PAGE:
Note: I wrote the first draft of this piece in June 2013 at a Write around Portland drop-in workshop at HotLips Pizza. It was a ten-minute write with the prompt, “Through the glass…” I am posting it here with few changes to the original. I wrote this six months after my mother died, when I had my workforce development job where I partnered with five different social service agencies to train case managers and facilitate career mapping workshops with marginalized populations. I later used it as the intro to a workshop I led each year for my AmeriCorps teams on compassion fatigue, secondary traumatic stress, vicarious trauma, and professional quality of life.
So I was in Old Town. For work. I’d parked on W. Burnside at Second for a Friday 9am meeting I was dreading. I was there to talk about how we could “move forward”* after the layoff of a program manager, a woman I liked very much with wild grey hair and kind eyes that crinkled at the corners. (*“Moving forward” is always how we phrase it, despite the fact that someone had lost her job because of “funding streams.” I will write another day about my views of “looking back” under circumstances like these.)
As I sat in the meeting, using words like “stakeholder” (jeeesus – ugh), on the other side of the glass was a woman probably younger than me, who was gesturing wildly about something. Then she took off her shirt. And her bra. Which was hot pink, and, therefore, all the more noticeable, particularly as it dangled from her still-gesturing hand, her rib cage visible all the way around.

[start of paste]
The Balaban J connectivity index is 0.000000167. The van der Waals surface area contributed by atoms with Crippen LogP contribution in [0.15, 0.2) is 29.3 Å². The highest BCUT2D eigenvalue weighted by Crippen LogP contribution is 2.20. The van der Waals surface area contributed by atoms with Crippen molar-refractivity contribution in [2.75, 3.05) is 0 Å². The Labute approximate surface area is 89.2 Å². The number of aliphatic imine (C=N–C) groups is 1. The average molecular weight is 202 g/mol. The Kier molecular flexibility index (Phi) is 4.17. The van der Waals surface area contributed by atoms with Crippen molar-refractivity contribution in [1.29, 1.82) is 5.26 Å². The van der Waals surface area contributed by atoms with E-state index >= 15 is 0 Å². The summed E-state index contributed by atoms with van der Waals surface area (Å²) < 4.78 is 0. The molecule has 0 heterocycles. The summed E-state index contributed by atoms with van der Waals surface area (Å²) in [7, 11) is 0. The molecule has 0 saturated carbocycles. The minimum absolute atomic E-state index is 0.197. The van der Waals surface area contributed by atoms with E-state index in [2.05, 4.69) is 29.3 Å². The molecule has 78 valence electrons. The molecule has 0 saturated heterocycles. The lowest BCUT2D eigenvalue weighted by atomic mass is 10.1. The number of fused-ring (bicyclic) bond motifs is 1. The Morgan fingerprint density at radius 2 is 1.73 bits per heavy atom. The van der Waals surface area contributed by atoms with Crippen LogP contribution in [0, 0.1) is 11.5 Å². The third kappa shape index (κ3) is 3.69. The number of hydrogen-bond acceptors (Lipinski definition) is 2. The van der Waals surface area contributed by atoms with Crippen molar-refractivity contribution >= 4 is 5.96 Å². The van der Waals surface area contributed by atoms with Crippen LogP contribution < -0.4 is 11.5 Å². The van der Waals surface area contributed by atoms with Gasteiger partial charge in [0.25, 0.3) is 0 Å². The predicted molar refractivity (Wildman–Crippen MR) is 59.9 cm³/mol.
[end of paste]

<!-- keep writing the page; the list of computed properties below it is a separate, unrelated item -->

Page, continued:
Someone near her tried to shield her from traffic, but we were not on the traffic side.
Us. In this meeting. Talking about how we would continue to help “the homeless” – as if “the homeless” were a concept and not this woman.
I left the meeting and walked back to my car, regretting wearing sandals because who knew what human liquid, or solid, or needle, or razor blade I could step in. I passed the woman and she had emptied her entire bag out onto the sidewalk. The contents consisted of maybe 40 metal spoons. (?) (Is that the strange part of this event?)
I got into my car, worried about my expired parking meter.
As I drove away, back to my office, back to those politics and all-staff e-mails about “please don’t leave your salads in the refrigerator,” I felt so bad because I was supposed to be “The Help.” And I did not – do not – have what she needed.
Who could I have called? The Police? Hell no. Crisis intervention? (Seriously?)
What she needs is for the world, or at least Old Town, to be safe for a half-naked woman with a bag full of spoons.
She needs more than one person to shield her.